“He never really forbade people,” Reggie said [a borrowed line from Eve’s tempter]. “He just said it was not the greatest of ideas. But he said we need to make our own choices.”  Reggie slipped his arm around Sally’s waist. In the end, she said yes.

.

Reggie would drive down from UCLA to Costa Mesa to pick Sally up, and by late summer they were seeing each other two or three times a week. Reggie stayed at Sally’s apartment longer and longer, especially when her roommate wasn’t there. For the first time in her life, Sally’s summer school grades started slipping.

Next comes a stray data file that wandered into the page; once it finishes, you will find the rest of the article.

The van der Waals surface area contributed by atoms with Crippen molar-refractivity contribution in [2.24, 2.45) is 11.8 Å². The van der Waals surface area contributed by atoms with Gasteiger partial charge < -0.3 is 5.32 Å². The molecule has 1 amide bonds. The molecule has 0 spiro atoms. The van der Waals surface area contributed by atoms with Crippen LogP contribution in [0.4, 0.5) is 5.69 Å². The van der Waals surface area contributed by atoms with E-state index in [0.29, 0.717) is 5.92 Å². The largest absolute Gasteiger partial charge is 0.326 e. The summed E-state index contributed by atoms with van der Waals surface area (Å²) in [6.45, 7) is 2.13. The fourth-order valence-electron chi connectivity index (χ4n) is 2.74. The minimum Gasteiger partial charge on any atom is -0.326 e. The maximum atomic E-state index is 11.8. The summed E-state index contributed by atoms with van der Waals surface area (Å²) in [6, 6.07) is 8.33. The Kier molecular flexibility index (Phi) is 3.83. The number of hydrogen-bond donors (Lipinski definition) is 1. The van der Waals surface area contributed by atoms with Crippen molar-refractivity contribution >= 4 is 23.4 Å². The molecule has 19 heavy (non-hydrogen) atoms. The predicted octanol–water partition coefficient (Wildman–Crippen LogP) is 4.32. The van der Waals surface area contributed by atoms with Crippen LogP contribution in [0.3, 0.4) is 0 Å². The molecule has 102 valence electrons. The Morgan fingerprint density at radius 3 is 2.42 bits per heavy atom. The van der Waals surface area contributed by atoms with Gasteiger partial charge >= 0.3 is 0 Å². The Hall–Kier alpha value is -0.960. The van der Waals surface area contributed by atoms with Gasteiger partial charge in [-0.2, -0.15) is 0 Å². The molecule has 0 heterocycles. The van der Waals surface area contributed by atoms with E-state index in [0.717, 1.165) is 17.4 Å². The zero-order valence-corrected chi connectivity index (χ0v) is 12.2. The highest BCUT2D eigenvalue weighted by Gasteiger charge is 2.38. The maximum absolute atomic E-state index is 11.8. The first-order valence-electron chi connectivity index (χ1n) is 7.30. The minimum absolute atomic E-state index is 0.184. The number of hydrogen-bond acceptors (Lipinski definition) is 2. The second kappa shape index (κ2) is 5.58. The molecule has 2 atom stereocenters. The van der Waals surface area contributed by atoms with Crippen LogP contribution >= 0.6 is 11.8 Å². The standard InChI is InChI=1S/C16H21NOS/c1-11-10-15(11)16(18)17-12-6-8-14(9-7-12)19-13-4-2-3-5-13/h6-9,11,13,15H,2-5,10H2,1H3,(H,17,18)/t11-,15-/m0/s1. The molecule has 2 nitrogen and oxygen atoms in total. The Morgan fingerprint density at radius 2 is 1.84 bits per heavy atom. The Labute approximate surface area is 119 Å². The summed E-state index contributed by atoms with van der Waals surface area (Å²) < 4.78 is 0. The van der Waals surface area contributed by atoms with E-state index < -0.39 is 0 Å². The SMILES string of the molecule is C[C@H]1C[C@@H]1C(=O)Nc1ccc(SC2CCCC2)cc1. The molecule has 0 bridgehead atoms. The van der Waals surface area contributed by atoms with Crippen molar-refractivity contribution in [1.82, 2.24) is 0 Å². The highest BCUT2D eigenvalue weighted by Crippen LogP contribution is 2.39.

One night in late August they parked along the beach to watch the moon reflect on the waves, then drove back to Sally’s apartment to share a bottle of wine. The Fundamentalists preached against wine, but it had always been a part of Reggie’s family tradition. And Sally’s parents secretly used it, saw it as a sign of sophistication and style, but they used it prudently, with meals. Sally and Reggie had three or four glasses each.

That night, Reggie didn’t go home.